Certainly the framework should have the benefit of reminding contemporary art curators that visitors matter. But is there much benefit in focusing on the 'visitor-centred perspective' separately from other approaches to assessment? Does it make sense, for example, to judge an exhibition as excellent even though the content might be based on feeble scholarship or research? The authors assure us this is unlikely to happen, as the judges are expected under the Comfortable criterion to record whether attribution and authorship are made clear to visitors — which is all very well, so long as they are sufficiently expert in the field to realise if they are being conned.

What makes a great exhibition (or even a good one) depends on where you are coming from and what you expect from it. Too often museum professionals engage in futile arguments about what works and what doesn't in an exhibition because they are approaching it from different directions. This is evident at critiquing sessions, where the makers of an exhibition say what they intended it to do, while reviewers unaware of the exhibition-makers' main objectives sometimes respond using quite different criteria. So, when an independent panel challenged the content and design of an exhibition at a Museums Australia critiquing session some time ago, the makers of the exhibition countered, in effect, that the exhibition was based on community consultation; and that as the relevant communities had approved the final product, they — the exhibition-makers — were happy with it. And that was that.

If we are to judge quality — or even to understand the processes by which quality should be judged — we must take account of at least four perspectives. The first is that of the institution or sponsor (keeping in mind that these two might not necessarily see eye to eye); that is, the corporate mission as it relates to the exhibition under review. This includes the whole range of institutional expectations and constraints, such the desire to showcase a particular collection, to reach a certain audience, and to achieve value for money. Next comes the perspective of the content specialist, someone qualified to comment on the scholarship and research that lies behind the collection, and the significance of the objects and aesthetic quality of the art on display. Then there is the perspective of museum professionals, who draw on all their available expertise (including a capacity to situate themselves as visitors) and probably use a standard set of criteria (for my money it's hard to improve on the Standards for Museum Exhibitions developed by the US National Association for Museum Exhibition The final perspective is that of the visitor, overlapping perhaps with the professional's perspective, but this time focusing squarely on qualitative and quantitative results of evaluation.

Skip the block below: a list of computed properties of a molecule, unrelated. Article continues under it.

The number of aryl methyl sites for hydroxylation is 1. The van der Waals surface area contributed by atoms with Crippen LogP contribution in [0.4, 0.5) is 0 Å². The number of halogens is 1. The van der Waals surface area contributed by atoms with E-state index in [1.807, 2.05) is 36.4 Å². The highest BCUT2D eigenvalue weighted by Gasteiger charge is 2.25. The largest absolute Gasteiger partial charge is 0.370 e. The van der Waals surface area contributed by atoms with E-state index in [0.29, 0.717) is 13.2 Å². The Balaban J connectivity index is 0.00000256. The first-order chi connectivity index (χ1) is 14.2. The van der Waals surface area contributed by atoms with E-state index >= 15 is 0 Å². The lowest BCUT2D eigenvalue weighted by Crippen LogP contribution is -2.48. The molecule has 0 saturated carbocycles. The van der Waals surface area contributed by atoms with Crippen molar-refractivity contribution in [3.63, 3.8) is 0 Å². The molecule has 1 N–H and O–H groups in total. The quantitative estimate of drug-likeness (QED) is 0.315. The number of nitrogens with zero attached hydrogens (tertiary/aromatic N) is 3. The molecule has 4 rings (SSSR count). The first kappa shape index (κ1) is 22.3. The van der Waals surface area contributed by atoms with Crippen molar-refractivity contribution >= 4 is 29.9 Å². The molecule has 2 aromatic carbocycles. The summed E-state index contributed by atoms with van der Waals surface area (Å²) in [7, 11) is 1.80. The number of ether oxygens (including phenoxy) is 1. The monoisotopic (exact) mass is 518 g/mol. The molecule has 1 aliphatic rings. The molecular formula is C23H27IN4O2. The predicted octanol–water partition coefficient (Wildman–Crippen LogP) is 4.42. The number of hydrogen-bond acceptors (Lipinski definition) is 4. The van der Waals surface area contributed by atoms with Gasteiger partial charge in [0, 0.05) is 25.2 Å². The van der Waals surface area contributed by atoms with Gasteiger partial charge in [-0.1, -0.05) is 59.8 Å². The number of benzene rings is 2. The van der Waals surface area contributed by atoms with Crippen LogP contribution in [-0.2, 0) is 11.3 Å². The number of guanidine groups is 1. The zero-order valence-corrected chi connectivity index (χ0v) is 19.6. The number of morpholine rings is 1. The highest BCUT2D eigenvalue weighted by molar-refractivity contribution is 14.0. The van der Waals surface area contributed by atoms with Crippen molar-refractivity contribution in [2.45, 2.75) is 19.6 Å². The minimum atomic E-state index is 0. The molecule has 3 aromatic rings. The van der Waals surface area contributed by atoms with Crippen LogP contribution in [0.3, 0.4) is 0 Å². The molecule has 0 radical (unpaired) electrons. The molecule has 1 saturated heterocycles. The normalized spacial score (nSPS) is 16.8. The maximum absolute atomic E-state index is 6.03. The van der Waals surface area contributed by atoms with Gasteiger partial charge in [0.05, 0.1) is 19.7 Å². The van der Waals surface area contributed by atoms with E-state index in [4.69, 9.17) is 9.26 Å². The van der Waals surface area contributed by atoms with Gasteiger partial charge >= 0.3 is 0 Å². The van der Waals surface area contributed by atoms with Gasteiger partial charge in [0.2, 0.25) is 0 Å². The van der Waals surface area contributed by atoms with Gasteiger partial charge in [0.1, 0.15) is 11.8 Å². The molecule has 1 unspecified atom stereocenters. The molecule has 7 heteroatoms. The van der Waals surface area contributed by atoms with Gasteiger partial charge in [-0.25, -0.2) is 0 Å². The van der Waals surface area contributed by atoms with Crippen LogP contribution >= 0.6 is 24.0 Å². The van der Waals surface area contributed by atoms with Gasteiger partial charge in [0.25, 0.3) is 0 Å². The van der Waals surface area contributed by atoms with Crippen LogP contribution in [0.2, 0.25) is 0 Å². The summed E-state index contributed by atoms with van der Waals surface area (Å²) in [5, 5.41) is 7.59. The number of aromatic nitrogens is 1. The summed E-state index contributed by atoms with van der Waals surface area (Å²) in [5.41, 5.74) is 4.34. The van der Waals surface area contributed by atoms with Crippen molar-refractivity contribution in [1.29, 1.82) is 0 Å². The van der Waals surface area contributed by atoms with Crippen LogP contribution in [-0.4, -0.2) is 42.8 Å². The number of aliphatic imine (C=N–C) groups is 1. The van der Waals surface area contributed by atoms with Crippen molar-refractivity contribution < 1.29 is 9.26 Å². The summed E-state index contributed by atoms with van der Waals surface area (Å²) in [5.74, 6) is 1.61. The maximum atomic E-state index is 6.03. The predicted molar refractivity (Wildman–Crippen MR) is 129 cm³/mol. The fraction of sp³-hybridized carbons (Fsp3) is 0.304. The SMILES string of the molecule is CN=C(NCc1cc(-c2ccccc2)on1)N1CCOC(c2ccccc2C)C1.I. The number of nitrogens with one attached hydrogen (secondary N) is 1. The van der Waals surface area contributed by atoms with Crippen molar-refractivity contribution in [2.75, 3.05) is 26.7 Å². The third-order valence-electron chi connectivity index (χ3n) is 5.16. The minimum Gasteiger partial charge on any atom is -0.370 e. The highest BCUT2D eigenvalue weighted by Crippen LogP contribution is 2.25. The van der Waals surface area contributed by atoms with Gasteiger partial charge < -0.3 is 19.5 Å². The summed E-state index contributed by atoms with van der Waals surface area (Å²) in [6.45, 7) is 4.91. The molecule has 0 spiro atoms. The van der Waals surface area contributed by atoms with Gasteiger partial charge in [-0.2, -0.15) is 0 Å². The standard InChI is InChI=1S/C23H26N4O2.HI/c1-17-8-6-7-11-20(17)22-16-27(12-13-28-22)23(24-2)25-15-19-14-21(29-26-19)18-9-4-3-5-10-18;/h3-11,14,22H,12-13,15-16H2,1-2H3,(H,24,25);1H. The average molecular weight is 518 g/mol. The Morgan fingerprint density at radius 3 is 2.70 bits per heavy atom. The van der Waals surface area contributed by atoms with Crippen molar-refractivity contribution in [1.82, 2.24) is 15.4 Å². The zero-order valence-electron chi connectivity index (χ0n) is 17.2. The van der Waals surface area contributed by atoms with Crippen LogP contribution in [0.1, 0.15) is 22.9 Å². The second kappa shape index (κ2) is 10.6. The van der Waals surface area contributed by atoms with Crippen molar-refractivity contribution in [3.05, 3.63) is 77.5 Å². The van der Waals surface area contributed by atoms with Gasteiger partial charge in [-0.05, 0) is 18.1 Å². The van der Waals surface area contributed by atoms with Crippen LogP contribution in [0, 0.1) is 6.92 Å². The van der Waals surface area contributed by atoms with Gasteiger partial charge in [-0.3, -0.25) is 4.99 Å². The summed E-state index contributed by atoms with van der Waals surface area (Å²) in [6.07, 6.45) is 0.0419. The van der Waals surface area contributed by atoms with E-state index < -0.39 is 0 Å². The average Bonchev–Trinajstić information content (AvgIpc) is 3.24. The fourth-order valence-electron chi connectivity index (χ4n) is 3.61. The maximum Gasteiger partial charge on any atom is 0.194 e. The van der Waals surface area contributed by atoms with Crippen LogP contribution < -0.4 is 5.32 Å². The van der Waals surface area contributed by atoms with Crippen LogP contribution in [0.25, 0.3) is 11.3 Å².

The relative significance of the four perspectives will differ from one exhibition to the next. An exhibition on climate change, for example, will demand more attention to content than a children's exhibition intended more for entertainment than education. Likewise, an exhibition that deserves to be called 'great' from one perspective might from another angle be regarded as a disaster (such as the brilliant exhibition that draws in the multitudes but blows the budget). Nevertheless, by taking all perspectives into account, reviewers will at least have a better idea of where they are coming from.

Borrowing from management fashion, we can call this combination of approaches 'a balanced exhibition scorecard', and represent it diagrammatically:

Assessed by the institution

Assessed by subject specialist

Assessed by museum professional

Visitor response
Assessed through visitor research

Once in a while an exhibition might be judged 'great' from every perspective. Perhaps the word excellent might be reserved for such occasions?

Stephen Foster is one of the editors of reCollections.